Simple Definition of inveterate
: always or often doing something specified
: always or often happening or existing
Full Definition of inveterate
1 : firmly established by long persistence <the inveterate tendency to overlook the obvious>
2 : confirmed in a habit : habitual <an inveterate liar>
Examples of inveterate in a sentence
his inveterate tendency to overlook the obvious
<he has an inveterate tendency to tell some very tall tales>
Did You Know?
Like "veteran," "inveterate" ultimately comes from Latin vetus, which means "old," and which led to the Latin verb inveterare ("to age"). That verb in turn gave rise eventually to the adjective "inveteratus," the direct source of our adjective "inveterate" (in use since the 14th century). In the past, "inveterate" has meant "long-standing" or simply "old." For example, one 16th-century writer warned of "Those great Flyes which in the springe time of the yeare creepe out of inveterate walls." Today, "inveterate" most often applies to a habit, attitude, or feeling of such long existence that it is practically ineradicable or unalterable.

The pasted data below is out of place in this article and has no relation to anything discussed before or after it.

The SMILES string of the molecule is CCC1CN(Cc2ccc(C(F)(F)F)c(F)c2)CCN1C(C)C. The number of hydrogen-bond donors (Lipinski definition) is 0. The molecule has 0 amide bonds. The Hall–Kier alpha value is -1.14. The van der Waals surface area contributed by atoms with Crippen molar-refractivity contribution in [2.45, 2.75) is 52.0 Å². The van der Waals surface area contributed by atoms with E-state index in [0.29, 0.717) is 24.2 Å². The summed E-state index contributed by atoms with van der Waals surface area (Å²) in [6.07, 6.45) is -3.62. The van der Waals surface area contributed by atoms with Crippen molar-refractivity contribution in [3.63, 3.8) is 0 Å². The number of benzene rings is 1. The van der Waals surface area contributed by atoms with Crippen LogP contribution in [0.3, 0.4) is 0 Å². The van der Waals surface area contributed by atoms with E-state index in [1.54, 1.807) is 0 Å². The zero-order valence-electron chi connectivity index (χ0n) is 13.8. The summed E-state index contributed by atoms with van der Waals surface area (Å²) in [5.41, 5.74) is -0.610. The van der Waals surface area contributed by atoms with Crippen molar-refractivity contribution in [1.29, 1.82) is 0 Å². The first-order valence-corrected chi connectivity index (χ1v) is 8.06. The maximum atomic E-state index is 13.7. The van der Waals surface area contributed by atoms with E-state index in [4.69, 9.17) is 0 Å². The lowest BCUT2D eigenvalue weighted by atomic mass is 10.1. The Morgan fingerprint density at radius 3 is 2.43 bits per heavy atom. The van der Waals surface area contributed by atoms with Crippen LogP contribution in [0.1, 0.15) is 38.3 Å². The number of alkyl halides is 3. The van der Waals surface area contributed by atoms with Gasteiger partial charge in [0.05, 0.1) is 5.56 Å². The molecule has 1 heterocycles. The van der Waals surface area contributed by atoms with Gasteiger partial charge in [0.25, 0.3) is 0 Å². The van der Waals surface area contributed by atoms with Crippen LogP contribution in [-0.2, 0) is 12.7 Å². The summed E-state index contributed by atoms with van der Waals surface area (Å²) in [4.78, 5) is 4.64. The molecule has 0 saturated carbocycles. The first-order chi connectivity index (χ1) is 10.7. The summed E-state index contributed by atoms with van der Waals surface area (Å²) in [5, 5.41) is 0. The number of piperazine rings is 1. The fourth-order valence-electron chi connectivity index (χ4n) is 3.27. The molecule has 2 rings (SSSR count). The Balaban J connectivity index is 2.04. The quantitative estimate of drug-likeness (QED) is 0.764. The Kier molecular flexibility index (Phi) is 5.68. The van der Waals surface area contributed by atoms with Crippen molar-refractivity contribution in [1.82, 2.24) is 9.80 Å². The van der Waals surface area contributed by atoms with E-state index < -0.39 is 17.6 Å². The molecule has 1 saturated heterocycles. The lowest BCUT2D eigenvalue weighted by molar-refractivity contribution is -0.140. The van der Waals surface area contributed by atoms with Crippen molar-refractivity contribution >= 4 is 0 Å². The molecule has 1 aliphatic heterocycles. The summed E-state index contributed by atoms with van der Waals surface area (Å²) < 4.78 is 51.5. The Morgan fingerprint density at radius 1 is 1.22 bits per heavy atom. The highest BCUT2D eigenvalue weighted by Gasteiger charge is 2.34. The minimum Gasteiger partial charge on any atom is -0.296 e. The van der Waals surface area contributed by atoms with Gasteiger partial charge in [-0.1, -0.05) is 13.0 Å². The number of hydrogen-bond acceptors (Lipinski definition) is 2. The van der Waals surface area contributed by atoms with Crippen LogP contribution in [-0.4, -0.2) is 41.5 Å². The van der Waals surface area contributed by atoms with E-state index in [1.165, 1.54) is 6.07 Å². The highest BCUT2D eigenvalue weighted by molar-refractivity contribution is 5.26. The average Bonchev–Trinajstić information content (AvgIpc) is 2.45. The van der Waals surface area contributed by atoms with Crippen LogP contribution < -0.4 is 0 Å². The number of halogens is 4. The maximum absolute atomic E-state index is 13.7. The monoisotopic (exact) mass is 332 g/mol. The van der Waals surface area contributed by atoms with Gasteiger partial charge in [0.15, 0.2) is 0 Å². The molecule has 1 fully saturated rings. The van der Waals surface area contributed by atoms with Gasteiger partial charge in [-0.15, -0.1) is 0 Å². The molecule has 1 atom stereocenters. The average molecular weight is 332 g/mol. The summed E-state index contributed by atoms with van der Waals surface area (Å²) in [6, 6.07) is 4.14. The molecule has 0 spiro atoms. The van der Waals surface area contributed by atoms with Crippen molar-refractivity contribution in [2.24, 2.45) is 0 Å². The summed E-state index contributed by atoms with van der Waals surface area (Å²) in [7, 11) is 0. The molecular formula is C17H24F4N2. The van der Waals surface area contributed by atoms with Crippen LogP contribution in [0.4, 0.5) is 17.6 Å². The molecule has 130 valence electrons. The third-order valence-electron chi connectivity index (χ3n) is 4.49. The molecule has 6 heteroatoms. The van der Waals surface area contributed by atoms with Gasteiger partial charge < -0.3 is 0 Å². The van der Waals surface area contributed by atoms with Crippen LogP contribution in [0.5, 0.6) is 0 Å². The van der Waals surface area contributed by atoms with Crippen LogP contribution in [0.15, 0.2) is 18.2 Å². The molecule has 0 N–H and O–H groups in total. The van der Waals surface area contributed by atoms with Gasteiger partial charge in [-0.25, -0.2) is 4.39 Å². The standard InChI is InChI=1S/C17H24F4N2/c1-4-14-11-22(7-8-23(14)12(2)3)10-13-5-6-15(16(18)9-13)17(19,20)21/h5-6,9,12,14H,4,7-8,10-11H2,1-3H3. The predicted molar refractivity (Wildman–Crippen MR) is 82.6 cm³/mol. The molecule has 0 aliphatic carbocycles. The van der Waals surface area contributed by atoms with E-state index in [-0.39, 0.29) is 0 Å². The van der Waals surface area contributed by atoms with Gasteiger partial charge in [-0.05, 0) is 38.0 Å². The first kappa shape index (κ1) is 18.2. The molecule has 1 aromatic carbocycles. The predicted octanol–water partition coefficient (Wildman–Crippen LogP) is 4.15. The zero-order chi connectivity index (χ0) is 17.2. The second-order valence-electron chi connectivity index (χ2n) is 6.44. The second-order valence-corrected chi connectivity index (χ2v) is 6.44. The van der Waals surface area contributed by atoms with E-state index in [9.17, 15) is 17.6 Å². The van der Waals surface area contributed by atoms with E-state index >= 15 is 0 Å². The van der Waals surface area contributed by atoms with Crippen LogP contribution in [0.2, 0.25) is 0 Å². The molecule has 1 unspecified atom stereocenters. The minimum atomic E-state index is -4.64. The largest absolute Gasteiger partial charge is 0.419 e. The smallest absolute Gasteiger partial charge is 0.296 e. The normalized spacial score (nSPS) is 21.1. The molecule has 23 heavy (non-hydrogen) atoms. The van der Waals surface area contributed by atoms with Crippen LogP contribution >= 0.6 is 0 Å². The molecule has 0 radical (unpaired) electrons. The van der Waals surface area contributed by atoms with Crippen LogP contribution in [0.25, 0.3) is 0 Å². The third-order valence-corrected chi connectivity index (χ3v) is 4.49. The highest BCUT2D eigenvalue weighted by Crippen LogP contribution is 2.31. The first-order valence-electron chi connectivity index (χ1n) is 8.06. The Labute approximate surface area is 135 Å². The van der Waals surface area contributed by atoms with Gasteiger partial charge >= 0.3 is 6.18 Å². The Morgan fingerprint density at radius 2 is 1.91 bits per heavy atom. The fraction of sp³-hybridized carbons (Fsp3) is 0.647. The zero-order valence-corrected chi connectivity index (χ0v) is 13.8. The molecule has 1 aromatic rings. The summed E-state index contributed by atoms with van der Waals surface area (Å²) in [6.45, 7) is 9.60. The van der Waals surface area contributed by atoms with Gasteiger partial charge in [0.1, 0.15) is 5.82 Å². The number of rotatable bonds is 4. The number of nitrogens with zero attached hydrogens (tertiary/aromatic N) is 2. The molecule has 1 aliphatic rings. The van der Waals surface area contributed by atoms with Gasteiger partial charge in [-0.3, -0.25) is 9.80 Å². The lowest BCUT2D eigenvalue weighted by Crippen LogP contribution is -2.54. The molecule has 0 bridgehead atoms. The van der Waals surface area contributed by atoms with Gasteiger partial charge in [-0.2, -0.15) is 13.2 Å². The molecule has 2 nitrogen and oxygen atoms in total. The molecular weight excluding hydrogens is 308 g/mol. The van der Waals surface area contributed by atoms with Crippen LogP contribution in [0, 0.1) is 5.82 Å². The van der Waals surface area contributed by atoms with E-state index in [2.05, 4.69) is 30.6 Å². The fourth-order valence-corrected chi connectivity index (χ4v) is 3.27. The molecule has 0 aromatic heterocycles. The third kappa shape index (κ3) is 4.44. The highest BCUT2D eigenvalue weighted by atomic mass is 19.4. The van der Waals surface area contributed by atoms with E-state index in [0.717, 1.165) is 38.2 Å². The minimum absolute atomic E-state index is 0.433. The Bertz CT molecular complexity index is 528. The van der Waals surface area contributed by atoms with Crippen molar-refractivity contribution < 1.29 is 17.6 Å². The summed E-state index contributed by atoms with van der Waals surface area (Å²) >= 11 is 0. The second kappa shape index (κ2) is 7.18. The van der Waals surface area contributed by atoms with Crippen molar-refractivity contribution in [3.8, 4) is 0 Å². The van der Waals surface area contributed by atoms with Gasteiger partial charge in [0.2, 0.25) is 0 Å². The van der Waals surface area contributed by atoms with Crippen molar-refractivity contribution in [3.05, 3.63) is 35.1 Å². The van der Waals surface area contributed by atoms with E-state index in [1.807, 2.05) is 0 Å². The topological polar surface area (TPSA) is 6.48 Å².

Origin and Etymology of inveterate
Middle English, from Latin inveteratus, from past participle of inveterare to age (v.t.), from in- + veter-, vetus old — more at wether
First Known Use: 14th century
Synonym Discussion of inveterate
Seen and Heard
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